Back in July, it was reported that Facebook had completed the first test flight of Aquila, the solar-powered drone it hopes will bring the internet to remote corners of the world. At the time, the company painted the initial test as a success, but it seems that The National Transportation Safety Board (NTSB) disagrees.
Buried in Facebook’s engineering blog – posted on the day of the test – are the only two sentences relating to the incident: “We are still analyzing the results of the extended test, including a structural failure we experienced just before landing. We hope to share more details on this and other structural tests in the future,” it reads, though the company never did release any new information.
According to a Bloomberg report, the NTSB has classified the failure as an accident, which means Aquila was “substantially damaged.” The incident took place at 7:43 a.m. near Yuma, Arizona, but no one was injured and there was no damage to the ground.
As noted by Mashable, the NTSB board requires operators of unmanned aircraft to report any accidents, and almost all of these are investigated in cases where the drone weighs over 300 pounds and requires a major repair. Aquila, which lacks a “traditional takeoff and landing gear,” weighs just under 1000 pounds and has a wingspan similar in size to a Boeing 737.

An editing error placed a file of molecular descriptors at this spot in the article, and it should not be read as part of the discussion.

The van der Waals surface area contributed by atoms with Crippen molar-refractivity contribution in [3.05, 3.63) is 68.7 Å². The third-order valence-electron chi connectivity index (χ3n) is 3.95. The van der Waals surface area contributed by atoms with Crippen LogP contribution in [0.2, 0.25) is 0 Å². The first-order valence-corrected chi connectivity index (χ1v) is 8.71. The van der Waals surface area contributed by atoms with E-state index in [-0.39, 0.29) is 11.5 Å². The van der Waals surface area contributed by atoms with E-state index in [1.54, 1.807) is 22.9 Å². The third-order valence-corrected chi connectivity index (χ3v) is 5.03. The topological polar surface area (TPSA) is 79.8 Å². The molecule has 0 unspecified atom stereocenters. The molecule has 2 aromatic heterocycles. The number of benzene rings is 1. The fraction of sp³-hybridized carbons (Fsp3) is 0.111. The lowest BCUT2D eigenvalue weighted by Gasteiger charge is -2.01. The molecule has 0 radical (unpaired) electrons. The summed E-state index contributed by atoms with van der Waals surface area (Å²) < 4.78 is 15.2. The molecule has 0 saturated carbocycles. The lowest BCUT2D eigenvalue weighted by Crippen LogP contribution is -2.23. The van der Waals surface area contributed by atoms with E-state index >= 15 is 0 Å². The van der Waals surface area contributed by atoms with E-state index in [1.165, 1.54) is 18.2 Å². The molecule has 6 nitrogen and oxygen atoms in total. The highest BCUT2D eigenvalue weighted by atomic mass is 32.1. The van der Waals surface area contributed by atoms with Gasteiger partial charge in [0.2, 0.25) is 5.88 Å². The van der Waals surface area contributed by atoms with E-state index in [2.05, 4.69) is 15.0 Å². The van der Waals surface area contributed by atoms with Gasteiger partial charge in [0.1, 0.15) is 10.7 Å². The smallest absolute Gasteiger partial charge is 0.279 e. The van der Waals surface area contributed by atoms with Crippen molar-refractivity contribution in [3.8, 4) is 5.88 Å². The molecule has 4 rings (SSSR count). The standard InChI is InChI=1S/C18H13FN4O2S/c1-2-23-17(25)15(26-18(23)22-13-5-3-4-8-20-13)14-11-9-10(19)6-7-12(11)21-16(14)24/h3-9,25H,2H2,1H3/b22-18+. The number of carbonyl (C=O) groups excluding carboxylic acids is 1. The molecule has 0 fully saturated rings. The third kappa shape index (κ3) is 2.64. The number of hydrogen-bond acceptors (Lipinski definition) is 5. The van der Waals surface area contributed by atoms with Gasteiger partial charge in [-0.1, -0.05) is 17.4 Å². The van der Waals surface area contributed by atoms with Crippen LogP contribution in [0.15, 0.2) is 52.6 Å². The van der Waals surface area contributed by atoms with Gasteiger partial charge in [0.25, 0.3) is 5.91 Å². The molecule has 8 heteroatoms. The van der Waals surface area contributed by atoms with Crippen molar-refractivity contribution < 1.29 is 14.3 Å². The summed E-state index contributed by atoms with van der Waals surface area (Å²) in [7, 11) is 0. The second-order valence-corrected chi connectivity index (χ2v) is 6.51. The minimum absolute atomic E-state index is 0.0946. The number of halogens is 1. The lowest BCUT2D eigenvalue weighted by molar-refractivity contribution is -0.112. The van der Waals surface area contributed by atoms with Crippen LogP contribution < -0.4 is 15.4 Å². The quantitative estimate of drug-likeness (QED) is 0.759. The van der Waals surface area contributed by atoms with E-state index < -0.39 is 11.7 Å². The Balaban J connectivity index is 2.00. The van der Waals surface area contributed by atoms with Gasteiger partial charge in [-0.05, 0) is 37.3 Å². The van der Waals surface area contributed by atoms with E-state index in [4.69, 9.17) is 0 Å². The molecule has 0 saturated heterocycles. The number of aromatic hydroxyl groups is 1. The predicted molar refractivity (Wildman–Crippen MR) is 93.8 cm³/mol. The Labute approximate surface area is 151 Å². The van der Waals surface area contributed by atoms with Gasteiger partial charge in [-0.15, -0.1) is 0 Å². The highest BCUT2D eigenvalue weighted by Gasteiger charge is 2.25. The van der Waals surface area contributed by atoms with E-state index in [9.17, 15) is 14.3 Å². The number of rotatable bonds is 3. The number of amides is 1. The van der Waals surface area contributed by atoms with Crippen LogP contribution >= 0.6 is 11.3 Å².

Responding to Bloomberg's report, a Facebook spokesperson said the company was happy with the test flight, which had “no major unexpected results.” This could explain why it never disclosed the accident to the NTSB, and failed to mention that Aquila was substantially damaged during the numerous press interviews following the test flight.
Facebook’s ultimate goal is for Aquila to fly for up to three months at a time and be able to travel with a diameter range of up to 60 miles. It will beam down data at tens of gigabits per second using its lasers, which will be received by towers on the ground and converted into a Wi-Fi or LTE network.